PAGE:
Thursday, 24 June 2010
I have been out of the studio for 5 weeks and now I'm back and have begun the oh so slow waltz around the easel, telling myself I will get back to the studio 'tomorrow. It's remarkable, but after a week at home 'tomorrow' has so far not dawned!
You will know if you have been reading my blogs, that I have been exhibiting in Dorset in the UK. It was an open studio event, with around 350 visitors coming to see my work, some to buy, others just to browse, all with lots of questions, many with their own painting stories to tell: all in all it was pretty tiring and I certainly don't envy the gallery owners who have to do it all the time! As a matter of fact I think I deserve a holiday!
Brilliant, there's another excuse to add to the ever growing list! The odd thing is that I do have a lot of ideas that have been incubating while I have been away and I was really looking forward to getting going with them, but that means tackling those big blank canvasses. It is an inescapable fact a lot of artists will agree with, that we are supremely inventive when it comes to perfecting this art of procrastination: the urgent calls to make, the dog to walk, the laundry to do, the TV to dust, the fridge to visit for one last snack....on and on it goes, even after the painting clothes have been put on, the brushes have been put out, and the canvas is on the easel.
Soon of course I will get so disgusted with myself that I will take myself by the scruff of the neck and frog march me back into the studio and close the door! Apart from anything else I need to replenish my stock, having sold well and left several canvasses behind to be 'aired' sometime this summer at Courcoux & Courcoux in Stockbridge, Hampshire.
So I will get back to work and this time with renewed determination to control the urge to paint bigger and bigger. The simple fact of the matter is that not many people have the luxury of large wall spaces to fill and an artist has to make a living. Meanwhile, the image below was a work in progress on the easel when I left - needless to say I can't remember where it was leading me - but it is part of the mountain summit series (which you can see on my website) all of which really just have to be large paintings!
By the way I just finished an interview on another blog which is written by Steve Gray in Australia. One or two of us on there now - follow the link if you have time.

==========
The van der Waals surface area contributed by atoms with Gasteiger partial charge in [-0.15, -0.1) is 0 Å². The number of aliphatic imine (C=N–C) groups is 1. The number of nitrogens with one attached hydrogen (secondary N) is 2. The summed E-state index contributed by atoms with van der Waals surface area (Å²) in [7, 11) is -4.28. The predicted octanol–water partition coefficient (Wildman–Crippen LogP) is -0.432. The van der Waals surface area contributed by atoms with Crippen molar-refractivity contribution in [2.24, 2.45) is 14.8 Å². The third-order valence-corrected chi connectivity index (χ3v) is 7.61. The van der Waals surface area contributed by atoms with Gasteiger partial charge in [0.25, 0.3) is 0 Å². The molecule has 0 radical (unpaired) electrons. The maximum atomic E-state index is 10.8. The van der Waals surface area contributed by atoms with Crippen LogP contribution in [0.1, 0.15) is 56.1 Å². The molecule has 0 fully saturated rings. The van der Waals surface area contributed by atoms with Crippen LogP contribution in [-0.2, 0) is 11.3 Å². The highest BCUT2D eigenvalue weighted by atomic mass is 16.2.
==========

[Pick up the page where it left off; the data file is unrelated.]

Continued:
Saturday, 5 June 2010
Yesterday I was sitting in my Open Studio exhibition at Dorset Art Weeks just taking stock when a couple walked in to look at my work, clutching a photograph of a prize winning quilt that was based on the painting above! How flattering - you might think and perhaps briefly I did. However a small matter of copyright exists on original artwork and at the very least before you use someone else’s idea even in another medium, you must apply to the artist for permission to use it, which may or may not be granted or for which you may be required to pay a fee.
I think what hit me first when I had digested this information was the fact that the quilt maker had won a prize with it in a big exhibition – a prize for something that had hi-jacked my imagination. Had this person bothered to contact me I might well have given permission provided that the piece was exhibited with full credit to me as originator of the image together with a reference to my web site for further information, but no such approach was ever made.
Obviously with the advent of images on the world wide web, it is more than likely that images will be copied, even if, as I do, you have a copyright notice on each and every page of your site (and blog!). In the Far East there are factories that specialise in copying work and closer to home too, so I suspect that It must be happening to a lot of artists. But those that copy an image should beware, copyright laws exist for the protection of the artist and can be enforced, and as can be seen from my story, you never know when someone will put two and two together when they see a piece of work and tip off the originator of the piece.
If you live in the UK, both Artists Newsletter and DACS (the Design and Artists' Copyright Society) have information on Copyright and in the US I understand a ‘Cease and Desist’ notice can be very effective - if you are reading this in other countries please do leave your contribution to this blog. There have also been a number of interesting discussions on this subject on Linkedin.